Skip to Content

Colonial Cases


The Observer, 29 December 1793


On Monday Ann Gosling, wife of William Gosling, of Stoke by Nayland, was committed to our gaol, charged on the inquest of James Ward, gent. Coroner for that liberty, with the wilful murder of John Sage, an infant two years old (her grandson) on Friday last, the 20th inst. by cutting his throat with a razor, which she effected whilst the child laid on the bed, and continued therewith till it expired; after which she laid it forth, and made no attempt to conceal what she had done, but on the contrary, immediately on her husband's return home, acquainted him with the horrid fact.


The Observer, 18 March 1798

   Mary Lanceter, of Earl Soham, in Suffolk, was on Thursday committed to Ipswich gaol, charged, on the verdict of a Coroner's Inquest, with the murder of her husband.


The Observer, 1 March 1800

IPSWICH. - Some days since a poor woman at Ardleigh, named Davis, went to a neighbouring shop to make a purchase, imprudently leaving her two children in a room in which there was a fire; on her return she found the youngest, a little girl about 3 years old, so dreadfully burnt, that she survived but a few hours after.

   About the same time a similar circumstances occasioned the death of a child at Bradfield.


The Observer, 1 August 1802

   The servant of Col. Shute some days since fell from the roof of the Bury coach in Sudbury, and was killed.

   Wm. Cooper, of Alderton in Suffolk, was some days since committed to Ipswich Gaol charged with the murder of Jemima his wife.


The Observer, 15 May 1803

   Monday a daughter of Mr. Garwood, coachmaker, at Bury, Suffolk, 14 years if age, was killed by a part of the Abbey wall falling upon her.


Carmarthen Journal, 23 November 1811

An Awful Visitation. - On Thursday se'nnight a poor man, named Moody, who conveys turf from the fens to Milden-hall, in Suffolk, fell from his boat into the river, and was downed before any assistance would reach him.  On the body being conveyed to a public-house hear the water-side, in Mildenhall, the landlord of which was standing at the door, he peremptorily refused, with many horrid oaths, to receive the body into the house; but scarcely had he uttered them, when he was seized with a paralytic stroke, that deprived him of speech and the use of one side, and in that state he still continues.


Cambrian, 1 December 1821

   Suicide. - A melancholy circumstance took place at the Greyhound inn, Newmarket, last week.  Two young gentlemen, E. M. Esq. and his brother, arrived at the above house, from Cambridge, and spent the day there.  Between seven and eight o'clock in the evening they prepared to return; the waiter brought in their box-coats, when the younger gentlemen desired him to be careful how he handled them, as they contained loaded pistols.  The man put the coats down, and retired, when the gentleman who had given the caution took the pistols from the pockets of the coats and laid them on the table.  Mr. M. then requested his brother to see if the gig was ready; he had scarcely retired for the purpose, when he was alarmed by the report of fire arms.  He instantly ran back, and on entering the room found his unfortunate brother stretched on the floor, a corpse.  On examining the body it was found that the ball had entered the cheek, and passed into the head.  Both candles were extinguished.  An Inquest was held on the body, and Verdict of "Insanity" was returned.  The unfortunate gentleman appeared about twenty years of age, was highly respected, and allied to a family of the first respectability and property.  The cause of the melancholy catastrophe is said to have been a love affair.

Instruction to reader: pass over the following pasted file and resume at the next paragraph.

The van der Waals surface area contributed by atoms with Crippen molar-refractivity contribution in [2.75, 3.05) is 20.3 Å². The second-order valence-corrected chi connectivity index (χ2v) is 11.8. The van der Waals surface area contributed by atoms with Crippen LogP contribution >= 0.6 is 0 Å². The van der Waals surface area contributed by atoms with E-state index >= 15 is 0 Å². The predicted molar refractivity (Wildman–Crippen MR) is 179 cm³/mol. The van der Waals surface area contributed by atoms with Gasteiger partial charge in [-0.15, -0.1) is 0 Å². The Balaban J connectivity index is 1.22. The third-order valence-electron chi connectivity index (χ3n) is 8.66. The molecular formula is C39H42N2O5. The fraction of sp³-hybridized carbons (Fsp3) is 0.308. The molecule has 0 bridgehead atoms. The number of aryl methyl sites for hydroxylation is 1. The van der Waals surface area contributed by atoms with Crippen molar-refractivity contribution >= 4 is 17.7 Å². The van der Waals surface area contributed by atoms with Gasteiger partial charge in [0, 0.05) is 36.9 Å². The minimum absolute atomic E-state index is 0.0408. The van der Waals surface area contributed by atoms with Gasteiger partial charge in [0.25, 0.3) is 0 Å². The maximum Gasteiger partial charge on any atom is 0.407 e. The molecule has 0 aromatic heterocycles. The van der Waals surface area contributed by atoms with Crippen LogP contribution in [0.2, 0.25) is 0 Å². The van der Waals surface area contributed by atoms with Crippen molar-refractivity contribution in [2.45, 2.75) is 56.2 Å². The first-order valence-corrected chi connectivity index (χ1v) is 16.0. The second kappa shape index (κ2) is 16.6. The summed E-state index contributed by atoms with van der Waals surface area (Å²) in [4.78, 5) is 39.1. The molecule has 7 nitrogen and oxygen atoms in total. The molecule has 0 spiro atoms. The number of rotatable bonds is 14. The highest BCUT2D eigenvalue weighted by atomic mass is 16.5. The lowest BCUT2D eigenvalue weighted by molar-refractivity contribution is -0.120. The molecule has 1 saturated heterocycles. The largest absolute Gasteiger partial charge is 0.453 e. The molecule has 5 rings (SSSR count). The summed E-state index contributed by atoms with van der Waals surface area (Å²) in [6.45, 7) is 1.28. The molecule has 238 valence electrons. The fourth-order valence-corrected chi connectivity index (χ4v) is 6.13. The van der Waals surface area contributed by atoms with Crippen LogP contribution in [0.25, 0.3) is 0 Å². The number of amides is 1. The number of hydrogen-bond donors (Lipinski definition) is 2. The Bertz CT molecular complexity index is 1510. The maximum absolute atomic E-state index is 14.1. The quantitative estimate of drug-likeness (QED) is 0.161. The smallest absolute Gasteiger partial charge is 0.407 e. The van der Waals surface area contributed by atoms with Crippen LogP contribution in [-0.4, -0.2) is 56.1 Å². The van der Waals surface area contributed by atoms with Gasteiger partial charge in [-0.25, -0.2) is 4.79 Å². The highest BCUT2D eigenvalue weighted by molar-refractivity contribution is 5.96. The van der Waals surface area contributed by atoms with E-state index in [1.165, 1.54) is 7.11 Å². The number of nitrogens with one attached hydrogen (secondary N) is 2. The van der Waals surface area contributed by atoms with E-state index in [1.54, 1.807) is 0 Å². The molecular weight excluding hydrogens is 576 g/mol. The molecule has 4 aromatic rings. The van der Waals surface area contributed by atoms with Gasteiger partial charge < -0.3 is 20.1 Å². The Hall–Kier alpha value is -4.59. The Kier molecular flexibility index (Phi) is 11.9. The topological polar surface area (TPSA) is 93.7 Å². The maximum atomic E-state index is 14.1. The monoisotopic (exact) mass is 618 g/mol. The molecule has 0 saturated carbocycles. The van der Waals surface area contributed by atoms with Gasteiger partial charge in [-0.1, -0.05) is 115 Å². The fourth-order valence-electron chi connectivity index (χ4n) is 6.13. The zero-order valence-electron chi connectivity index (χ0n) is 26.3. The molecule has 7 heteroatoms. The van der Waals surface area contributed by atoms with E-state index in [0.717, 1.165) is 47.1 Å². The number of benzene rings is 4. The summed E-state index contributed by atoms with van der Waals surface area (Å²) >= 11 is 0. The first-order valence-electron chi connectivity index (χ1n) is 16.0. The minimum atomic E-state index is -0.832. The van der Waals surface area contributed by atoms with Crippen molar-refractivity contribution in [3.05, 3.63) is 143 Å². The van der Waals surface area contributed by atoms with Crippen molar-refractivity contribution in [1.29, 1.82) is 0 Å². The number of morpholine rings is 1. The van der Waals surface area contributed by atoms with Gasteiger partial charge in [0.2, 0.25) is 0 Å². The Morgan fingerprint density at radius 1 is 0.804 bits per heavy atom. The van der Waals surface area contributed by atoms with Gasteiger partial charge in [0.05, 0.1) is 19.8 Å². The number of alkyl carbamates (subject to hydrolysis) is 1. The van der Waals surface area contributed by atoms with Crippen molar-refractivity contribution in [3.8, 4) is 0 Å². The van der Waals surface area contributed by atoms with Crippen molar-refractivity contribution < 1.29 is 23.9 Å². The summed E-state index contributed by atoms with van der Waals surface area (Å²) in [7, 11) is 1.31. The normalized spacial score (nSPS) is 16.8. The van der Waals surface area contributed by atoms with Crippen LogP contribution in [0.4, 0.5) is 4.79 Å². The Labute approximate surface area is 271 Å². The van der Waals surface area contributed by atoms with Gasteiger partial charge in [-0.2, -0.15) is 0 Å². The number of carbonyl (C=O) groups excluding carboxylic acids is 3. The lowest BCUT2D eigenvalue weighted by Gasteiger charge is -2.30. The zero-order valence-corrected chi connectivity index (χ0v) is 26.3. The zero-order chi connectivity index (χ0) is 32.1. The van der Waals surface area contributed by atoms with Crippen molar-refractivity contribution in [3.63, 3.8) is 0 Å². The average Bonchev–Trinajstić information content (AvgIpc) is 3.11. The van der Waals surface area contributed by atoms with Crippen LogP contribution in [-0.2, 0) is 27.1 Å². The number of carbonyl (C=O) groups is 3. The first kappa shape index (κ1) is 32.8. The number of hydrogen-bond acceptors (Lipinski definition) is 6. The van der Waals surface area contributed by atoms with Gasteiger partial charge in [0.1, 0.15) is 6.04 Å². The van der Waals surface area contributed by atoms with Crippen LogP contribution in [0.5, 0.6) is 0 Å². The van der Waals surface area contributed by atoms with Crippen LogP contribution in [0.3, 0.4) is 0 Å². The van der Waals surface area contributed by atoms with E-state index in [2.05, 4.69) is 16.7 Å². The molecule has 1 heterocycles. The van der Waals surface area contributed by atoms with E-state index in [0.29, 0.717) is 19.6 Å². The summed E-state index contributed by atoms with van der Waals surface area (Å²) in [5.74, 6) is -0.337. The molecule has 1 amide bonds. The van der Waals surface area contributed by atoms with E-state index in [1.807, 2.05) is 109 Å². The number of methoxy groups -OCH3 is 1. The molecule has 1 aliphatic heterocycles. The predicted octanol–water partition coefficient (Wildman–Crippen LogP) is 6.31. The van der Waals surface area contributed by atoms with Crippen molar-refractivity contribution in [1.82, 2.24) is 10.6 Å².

Carmarthen Journal, 2 May 1828

DREADFUL MURDER. - On Monday evening,  constable from Ayres, made an application at Lambeth-street police office, stating that q strong suspicion was entertained that a most diabolical murder had been committed in Suffolk, by a person's son named W. Corder.  An inquest had been held that day on the body of the unfortunate victim which stands adjourned till Friday.  In consequence of this communication, James Lee, an officer of this establishment, in company with Ayres, apprehended Corder; and a few minutes before the office closed this veering (Tuesday), he was brought before Matthew Wyatt, Esq. the sitting magistrate.  From the statement on oath of the constable Ayres, it appeared that the murdered woman, whose name was Maria Martin, aged 26, was decoyed in male attire, on the 18th of May last, from the house of her parents at Polstead in Suffolk, by the prisoner, who desired her to meet him at his Red barn, when he promised her that they should go to Ipswich, and be married by license. - The unsuspecting girl accordingly attended at the appointed place. From that day to this the girl has not been heard of.

   Since that time, however, many letters have been receiver by the parents of the unhappy girl from the prisoner, in which he uniformly stated that he and their child were living most happy in the married stat; and in the last letter he write, he stated, that he would soon return, and resume the occupation of his farm.  He feigned many excuse for the silence of the deceased from time to time.  The mother of the deceased became alarmed; and the subject preyed so much on her mind, that she dreamed that her daughter was murdered and buried under the floor, in the barn of the prisoner, where he had appointed to meet her on the 18th or May.  The corn that was in the barn having recently been thrashed, the mother requested that the floor might be taken up, which was accordingly done, when, to her horror, she discovered the remains of a sack, in which was the mangled body of Maria Martin .